Cabinet to review alternative oil import sources- to mitigate supply disruptions

Georgetown, GINA, June 24, 2016

Guyana will continue to import oil from the existing supplier, Petrotrin while at the same time markets in non-CARICOM Caribbean Islands are still up for consideration.

A paper on approaches to mitigate supply disruptions was recently approved by the Board of Directors of GEA for Cabinet’s review Chief Executive Officer, Guyana Energy Agency (GEA), Dr. Mahender Sharma told the Government Information Agency (GINA).

Chief Executive Officer, GEA, Dr. Mahender Sharma

Chief Executive Officer, GEA, Dr. Mahender Sharma

These approaches entail the identification of other markets that can be pursued, as well as mechanisms for improving local storage capacity. Upon receipt of Cabinet’s approval of the paper, the recommendations therein would be pursued. This will help to satisfy the country’s demand for oil

Sharma explained that energy security concerns have been brought to the attention of the Caribbean Community CARICOM Council for Trade and Economic Development (COTED) through several fora particularly, the 60th and 61st Special Meetings of COTED held this year.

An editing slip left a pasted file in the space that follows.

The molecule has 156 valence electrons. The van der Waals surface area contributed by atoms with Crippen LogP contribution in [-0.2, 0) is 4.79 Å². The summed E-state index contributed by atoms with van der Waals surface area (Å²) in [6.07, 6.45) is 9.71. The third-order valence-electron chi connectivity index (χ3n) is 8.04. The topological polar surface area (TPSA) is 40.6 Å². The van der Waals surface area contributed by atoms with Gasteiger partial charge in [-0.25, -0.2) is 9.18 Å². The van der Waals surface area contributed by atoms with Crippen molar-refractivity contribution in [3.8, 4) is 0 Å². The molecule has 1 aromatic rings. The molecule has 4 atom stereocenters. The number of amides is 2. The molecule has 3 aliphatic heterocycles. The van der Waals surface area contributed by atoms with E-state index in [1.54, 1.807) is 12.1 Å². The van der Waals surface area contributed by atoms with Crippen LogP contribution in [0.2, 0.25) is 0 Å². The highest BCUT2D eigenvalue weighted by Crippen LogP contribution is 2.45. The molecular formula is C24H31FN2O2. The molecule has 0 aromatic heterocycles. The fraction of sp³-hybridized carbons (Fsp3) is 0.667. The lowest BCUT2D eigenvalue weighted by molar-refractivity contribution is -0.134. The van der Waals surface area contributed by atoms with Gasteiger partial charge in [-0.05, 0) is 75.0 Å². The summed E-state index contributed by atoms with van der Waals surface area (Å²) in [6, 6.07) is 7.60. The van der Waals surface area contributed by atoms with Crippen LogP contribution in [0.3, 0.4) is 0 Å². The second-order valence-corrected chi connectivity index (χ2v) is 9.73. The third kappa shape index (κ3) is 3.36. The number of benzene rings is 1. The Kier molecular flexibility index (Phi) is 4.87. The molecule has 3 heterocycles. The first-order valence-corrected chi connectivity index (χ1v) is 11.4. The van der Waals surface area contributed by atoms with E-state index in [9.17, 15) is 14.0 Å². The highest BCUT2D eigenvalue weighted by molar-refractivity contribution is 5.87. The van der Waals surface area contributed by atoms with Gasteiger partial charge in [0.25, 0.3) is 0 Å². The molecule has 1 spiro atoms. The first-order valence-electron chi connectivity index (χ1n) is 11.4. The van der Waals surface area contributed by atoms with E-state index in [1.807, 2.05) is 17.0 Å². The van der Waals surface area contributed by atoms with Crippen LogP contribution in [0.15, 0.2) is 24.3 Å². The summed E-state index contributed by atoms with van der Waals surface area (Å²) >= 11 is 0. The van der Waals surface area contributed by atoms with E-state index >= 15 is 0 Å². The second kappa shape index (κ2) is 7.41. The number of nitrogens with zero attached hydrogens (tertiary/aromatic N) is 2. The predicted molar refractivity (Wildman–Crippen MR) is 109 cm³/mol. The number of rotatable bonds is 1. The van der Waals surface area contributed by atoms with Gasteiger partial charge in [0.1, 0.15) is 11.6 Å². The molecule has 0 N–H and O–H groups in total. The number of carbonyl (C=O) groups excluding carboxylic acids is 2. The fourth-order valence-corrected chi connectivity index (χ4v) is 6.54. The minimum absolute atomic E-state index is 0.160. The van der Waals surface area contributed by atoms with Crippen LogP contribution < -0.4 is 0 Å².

Currently, applications to purchase oil from other sources are made on a case-by-case basis following notification from Petrotrin in Trinidad and Tobago, on the availability of supplies.

Approval for purchasing oil outside of CARICOM has to be granted by the organization.. Participating member states want a more proactive approach in having the Common External Tariff (CET) for selected oil products imported reduced to zero percent, Sharma explained. COTED is in the process of reviewing the CET and this study would inform further development in this regard.

The Trinidad and Tobago Government and Petrotrin have committed to provide advance notice of product availability on a three-month basis, through an agreement with COTED as a means to guide short-term planning.

Guyana has, overtime, experienced fuel supply disruptions from Petrotrin resulting in the major oil companies having had to import from alternative regional and extra-regional sources. In efforts to mitigate local shortages, the Government sought waivers of the CET levied imports from outside of the region through COTED.

The inconsistency in product availability due to unexpected shutdowns over the past three years has been the cause for considering alternative markets within and outside of the region.

(COTED) promotes trade and economic development of the   (CARICOM) and oversees the operations of the Single Market and Economy.

 

 

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